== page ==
is a Computer Science and Data Science associate professor at the University of L’Aquila, where he leads the Master’s Degree in Data Science, and he is part of the Artificial Intelligence and Information Mining collective. He received his PhD in Computer Science in 2013, and in 2014, he was a visiting researcher at Yahoo! Labs in Barcelona. His research interests are related to machine learning, data mining, and artificial intelligence, with a special interest in (but not limited to) trustworthiness aspects such as Bias, Fairness, and Explainability. Specifically, he is the head of the GRETEL project devoted to empowering the research in the Graph Counterfactual Explainability field. He has co-organized a long series (2020-2023) of top-tier International events and Journal Special Issues focused on Bias and Fairness in Search and Recommendation. He serves on the editorial boards of IEEE, ACM, Springer, and Elsevier Journals such as TITS, TKDE, DMKD, AI, KAIS, and AIIM. He is responsible for New technologies for data collection, preparation, and analysis of the Territory Aperti project and coordinator of the activities on “Responsible Data Science and Training” of PNRR SoBigData.it project, and PI of the “FAIR-EDU: Promote FAIRness in EDUcation Institutions” project. During his academic growth, he devoted much of his attention to teaching and tutoring, where he worked on more than 30 different national and international theses (of B.Sc., M.Sc., and PhD levels). In more than ten years of academia, he provided university-level courses for ten different topics and grades in the scientific field of Computer and Data Science.


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[8] Ma, J.; Guo, R.; Mishra, S.; Zhang, A.; and Li, J., 2022. CLEAR: Generative Counterfactual Explanations on Graphs. Advances in neural information processing systems, 35, 25895–25907.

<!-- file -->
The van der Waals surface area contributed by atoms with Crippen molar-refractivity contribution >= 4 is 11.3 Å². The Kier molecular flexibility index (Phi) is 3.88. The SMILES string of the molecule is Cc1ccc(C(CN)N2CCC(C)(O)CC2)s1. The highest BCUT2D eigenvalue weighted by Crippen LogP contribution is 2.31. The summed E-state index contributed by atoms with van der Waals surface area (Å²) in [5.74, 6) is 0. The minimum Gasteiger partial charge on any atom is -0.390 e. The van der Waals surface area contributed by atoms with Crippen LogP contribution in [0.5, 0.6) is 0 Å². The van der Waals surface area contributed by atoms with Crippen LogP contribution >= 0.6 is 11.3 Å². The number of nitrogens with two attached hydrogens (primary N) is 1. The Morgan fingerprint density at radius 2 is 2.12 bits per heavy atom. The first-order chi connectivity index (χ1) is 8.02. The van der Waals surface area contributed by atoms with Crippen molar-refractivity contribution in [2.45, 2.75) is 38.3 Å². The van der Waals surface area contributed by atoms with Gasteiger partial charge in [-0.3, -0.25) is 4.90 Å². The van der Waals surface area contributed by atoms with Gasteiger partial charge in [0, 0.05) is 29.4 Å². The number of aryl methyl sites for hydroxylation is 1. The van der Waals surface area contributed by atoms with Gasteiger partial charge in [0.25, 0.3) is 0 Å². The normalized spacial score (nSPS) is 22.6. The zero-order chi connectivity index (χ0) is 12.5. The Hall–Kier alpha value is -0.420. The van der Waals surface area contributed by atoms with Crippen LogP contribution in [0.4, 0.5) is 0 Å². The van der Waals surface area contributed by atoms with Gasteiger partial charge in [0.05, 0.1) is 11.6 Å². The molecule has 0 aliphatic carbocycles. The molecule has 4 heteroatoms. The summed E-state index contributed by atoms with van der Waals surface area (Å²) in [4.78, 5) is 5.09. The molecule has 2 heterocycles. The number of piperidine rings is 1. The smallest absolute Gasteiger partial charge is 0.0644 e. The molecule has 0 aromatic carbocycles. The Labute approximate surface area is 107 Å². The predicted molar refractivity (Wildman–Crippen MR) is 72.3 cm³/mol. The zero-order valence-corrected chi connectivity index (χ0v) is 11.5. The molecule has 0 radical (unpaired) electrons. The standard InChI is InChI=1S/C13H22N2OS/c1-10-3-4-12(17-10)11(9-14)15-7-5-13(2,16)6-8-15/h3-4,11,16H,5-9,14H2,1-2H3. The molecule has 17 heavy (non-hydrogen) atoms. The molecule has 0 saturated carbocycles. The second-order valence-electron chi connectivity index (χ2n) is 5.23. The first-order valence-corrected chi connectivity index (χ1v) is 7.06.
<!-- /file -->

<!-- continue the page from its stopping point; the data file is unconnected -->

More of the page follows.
[9] T. M. Nguyen, T. P. Quinn, T. Nguyen and T. Tran, Explaining Black Box Drug Target Prediction Through Model Agnostic Counterfactual Samples, in IEEE/ACM Transactions on Computational Biology and Bioinformatics, vol. 20, no. 2, pp. 1020-1029, 1 March-April 2023, https://doi.org/10.1109/TCBB.2022.3190266

[10] Numeroso, Danilo and Bacciu, Davide, MEG: Generating Molecular Counterfactual Explanations for Deep Graph Networks, 2021 International Joint Conference on Neural Networks (IJCNN). https://doi.org/10.1109/IJCNN52387.2021.9534266

[11] Sun, Y., Valente, A., Liu, S., & Wang, D. (2021). Preserve, Promote, or Attack? GNN Explanation via Topology Perturbation. ArXiv. https://arxiv.org/abs/2103.13944

[12] Juntao Tan, Shijie Geng, Zuohui Fu, Yingqiang Ge, Shuyuan Xu, Yunqi Li, and Yongfeng Zhang. 2022. Learning and Evaluating Graph Neural Network Explanations based on Counterfactual and Factual Reasoning. In Proceedings of the ACM Web Conference 2022 (WWW ‘22).https://doi.org/10.1145/3485447.3511948

[13] Wu, H.; Chen, W.; Xu, S.; and Xu, B. 2021. Counterfactual Supporting Facts Extraction for Explainable Medical Record Based Diagnosis with Graph Network. In Proc. of the 2021 Conf. of the North American Chapter of the Assoc. for Comp. Linguistics: Human Lang. Techs., 1942–1955. https://aclanthology.org/2021.naacl-main.156/

[14] Zexi Huang, Mert Kosan, Sourav Medya, Sayan Ranu, and Ambuj Singh. 2023. Global Counterfactual Explainer for Graph Neural Networks. In Proceedings of the Sixteenth ACM International Conference on Web Search and Data Mining (WSDM ‘23). Association for Computing Machinery, New York, NY, USA, 141–149. https://doi.org/10.1145/3539597.3570376

[15] Mario Alfonso Prado-Romero, Bardh Prenkaj, Giovanni Stilo, and Fosca Giannotti. A Survey on Graph Counterfactual Explanations: Definitions, Methods, Evaluation, and Research Challenges. ACM Comput. Surv. (September 2023). https://doi.org/10.1145/3618105

[16] Mario Alfonso Prado-Romero, Bardh Prenkaj, and Giovanni Stilo. 2023. Developing and Evaluating Graph Counterfactual Explanation with GRETEL. In Proceedings of the Sixteenth ACM International Conference on Web Search and Data Mining (WSDM ‘23). Association for Computing Machinery, New York, NY, USA, 1180–1183. https://doi.org/10.1145/3539597.3573026